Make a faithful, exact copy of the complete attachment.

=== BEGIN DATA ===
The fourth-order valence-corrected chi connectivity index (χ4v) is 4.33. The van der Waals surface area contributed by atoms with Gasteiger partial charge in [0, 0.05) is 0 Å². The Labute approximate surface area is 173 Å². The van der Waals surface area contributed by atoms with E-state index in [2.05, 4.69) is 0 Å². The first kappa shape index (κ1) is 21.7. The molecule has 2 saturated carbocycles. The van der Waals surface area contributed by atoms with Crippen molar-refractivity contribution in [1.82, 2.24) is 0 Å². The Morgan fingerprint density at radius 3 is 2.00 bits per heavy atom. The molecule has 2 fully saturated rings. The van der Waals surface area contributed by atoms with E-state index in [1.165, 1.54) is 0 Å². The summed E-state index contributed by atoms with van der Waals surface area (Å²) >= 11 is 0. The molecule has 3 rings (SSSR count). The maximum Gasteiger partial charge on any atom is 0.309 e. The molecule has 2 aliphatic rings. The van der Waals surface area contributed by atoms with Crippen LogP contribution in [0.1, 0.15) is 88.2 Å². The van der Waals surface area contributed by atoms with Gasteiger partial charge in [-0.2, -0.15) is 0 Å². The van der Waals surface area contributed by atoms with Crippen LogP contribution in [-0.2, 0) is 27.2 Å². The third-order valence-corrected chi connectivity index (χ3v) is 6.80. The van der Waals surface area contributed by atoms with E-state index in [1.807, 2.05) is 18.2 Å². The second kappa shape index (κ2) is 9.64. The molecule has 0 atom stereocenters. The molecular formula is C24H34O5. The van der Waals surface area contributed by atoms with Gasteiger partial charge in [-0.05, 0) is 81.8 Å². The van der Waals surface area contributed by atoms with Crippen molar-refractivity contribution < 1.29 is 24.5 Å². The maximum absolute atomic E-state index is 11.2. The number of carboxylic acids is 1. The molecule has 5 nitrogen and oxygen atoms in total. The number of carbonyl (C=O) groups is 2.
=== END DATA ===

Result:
The fourth-order valence-corrected chi connectivity index (χ4v) is 4.33. The van der Waals surface area contributed by atoms with Gasteiger partial charge in [0, 0.05) is 0 Å². The Labute approximate surface area is 173 Å². The van der Waals surface area contributed by atoms with E-state index in [2.05, 4.69) is 0 Å². The first kappa shape index (κ1) is 21.7. The molecule has 2 saturated carbocycles. The van der Waals surface area contributed by atoms with Crippen molar-refractivity contribution in [1.82, 2.24) is 0 Å². The Morgan fingerprint density at radius 3 is 2.00 bits per heavy atom. The molecule has 2 fully saturated rings. The van der Waals surface area contributed by atoms with E-state index in [1.165, 1.54) is 0 Å². The summed E-state index contributed by atoms with van der Waals surface area (Å²) >= 11 is 0. The molecule has 3 rings (SSSR count). The maximum Gasteiger partial charge on any atom is 0.309 e. The molecule has 2 aliphatic rings. The van der Waals surface area contributed by atoms with Crippen LogP contribution in [0.1, 0.15) is 88.2 Å². The van der Waals surface area contributed by atoms with Gasteiger partial charge in [-0.2, -0.15) is 0 Å². The van der Waals surface area contributed by atoms with Crippen LogP contribution in [-0.2, 0) is 27.2 Å². The third-order valence-corrected chi connectivity index (χ3v) is 6.80. The van der Waals surface area contributed by atoms with E-state index in [1.807, 2.05) is 18.2 Å². The second kappa shape index (κ2) is 9.64. The molecule has 0 atom stereocenters. The molecular formula is C24H34O5. The van der Waals surface area contributed by atoms with Gasteiger partial charge in [-0.05, 0) is 81.8 Å². The van der Waals surface area contributed by atoms with Crippen molar-refractivity contribution < 1.29 is 24.5 Å². The maximum absolute atomic E-state index is 11.2. The number of carboxylic acids is 1. The molecule has 5 nitrogen and oxygen atoms in total. The number of carbonyl (C=O) groups is 2.